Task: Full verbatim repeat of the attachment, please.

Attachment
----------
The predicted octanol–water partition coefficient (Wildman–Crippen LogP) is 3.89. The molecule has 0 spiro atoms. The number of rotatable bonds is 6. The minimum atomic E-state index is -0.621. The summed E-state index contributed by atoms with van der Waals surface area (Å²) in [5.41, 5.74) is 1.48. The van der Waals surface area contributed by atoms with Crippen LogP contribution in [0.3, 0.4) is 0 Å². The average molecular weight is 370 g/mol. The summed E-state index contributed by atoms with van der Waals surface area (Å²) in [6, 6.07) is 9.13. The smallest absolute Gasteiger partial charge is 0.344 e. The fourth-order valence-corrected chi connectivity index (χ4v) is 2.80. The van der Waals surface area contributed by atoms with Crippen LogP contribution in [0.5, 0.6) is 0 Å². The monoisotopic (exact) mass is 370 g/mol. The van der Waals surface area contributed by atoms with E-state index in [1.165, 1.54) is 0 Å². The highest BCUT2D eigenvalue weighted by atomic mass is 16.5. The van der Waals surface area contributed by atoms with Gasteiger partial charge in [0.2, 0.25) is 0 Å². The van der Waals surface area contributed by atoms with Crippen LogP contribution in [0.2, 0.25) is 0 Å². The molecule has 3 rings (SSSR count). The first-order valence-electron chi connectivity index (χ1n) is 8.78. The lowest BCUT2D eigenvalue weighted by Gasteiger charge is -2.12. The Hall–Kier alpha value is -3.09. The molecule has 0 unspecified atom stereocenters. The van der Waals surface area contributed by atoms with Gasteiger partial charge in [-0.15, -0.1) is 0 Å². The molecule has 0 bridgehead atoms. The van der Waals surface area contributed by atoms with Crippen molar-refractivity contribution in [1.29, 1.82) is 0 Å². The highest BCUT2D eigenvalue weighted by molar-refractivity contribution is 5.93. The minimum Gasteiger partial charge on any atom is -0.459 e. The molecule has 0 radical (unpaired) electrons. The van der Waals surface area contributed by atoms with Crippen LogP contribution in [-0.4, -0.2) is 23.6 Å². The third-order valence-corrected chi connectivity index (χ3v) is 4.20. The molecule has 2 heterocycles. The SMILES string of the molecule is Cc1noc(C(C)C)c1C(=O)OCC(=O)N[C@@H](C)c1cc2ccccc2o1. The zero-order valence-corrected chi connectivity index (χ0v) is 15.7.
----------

The predicted octanol–water partition coefficient (Wildman–Crippen LogP) is 3.89. The molecule has 0 spiro atoms. The number of rotatable bonds is 6. The minimum atomic E-state index is -0.621. The summed E-state index contributed by atoms with van der Waals surface area (Å²) in [5.41, 5.74) is 1.48. The van der Waals surface area contributed by atoms with Crippen LogP contribution in [0.3, 0.4) is 0 Å². The average molecular weight is 370 g/mol. The summed E-state index contributed by atoms with van der Waals surface area (Å²) in [6, 6.07) is 9.13. The smallest absolute Gasteiger partial charge is 0.344 e. The fourth-order valence-corrected chi connectivity index (χ4v) is 2.80. The van der Waals surface area contributed by atoms with Crippen LogP contribution in [0.5, 0.6) is 0 Å². The monoisotopic (exact) mass is 370 g/mol. The van der Waals surface area contributed by atoms with E-state index in [1.165, 1.54) is 0 Å². The highest BCUT2D eigenvalue weighted by atomic mass is 16.5. The van der Waals surface area contributed by atoms with Gasteiger partial charge in [0.2, 0.25) is 0 Å². The van der Waals surface area contributed by atoms with Crippen LogP contribution in [0.2, 0.25) is 0 Å². The molecule has 3 rings (SSSR count). The first-order valence-electron chi connectivity index (χ1n) is 8.78. The lowest BCUT2D eigenvalue weighted by Gasteiger charge is -2.12. The Hall–Kier alpha value is -3.09. The molecule has 0 unspecified atom stereocenters. The van der Waals surface area contributed by atoms with Gasteiger partial charge in [-0.15, -0.1) is 0 Å². The molecule has 0 bridgehead atoms. The van der Waals surface area contributed by atoms with Crippen molar-refractivity contribution in [1.29, 1.82) is 0 Å². The highest BCUT2D eigenvalue weighted by molar-refractivity contribution is 5.93. The minimum Gasteiger partial charge on any atom is -0.459 e. The molecule has 0 radical (unpaired) electrons. The van der Waals surface area contributed by atoms with Crippen LogP contribution in [-0.4, -0.2) is 23.6 Å². The third-order valence-corrected chi connectivity index (χ3v) is 4.20. The molecule has 2 heterocycles. The SMILES string of the molecule is Cc1noc(C(C)C)c1C(=O)OCC(=O)N[C@@H](C)c1cc2ccccc2o1. The zero-order valence-corrected chi connectivity index (χ0v) is 15.7.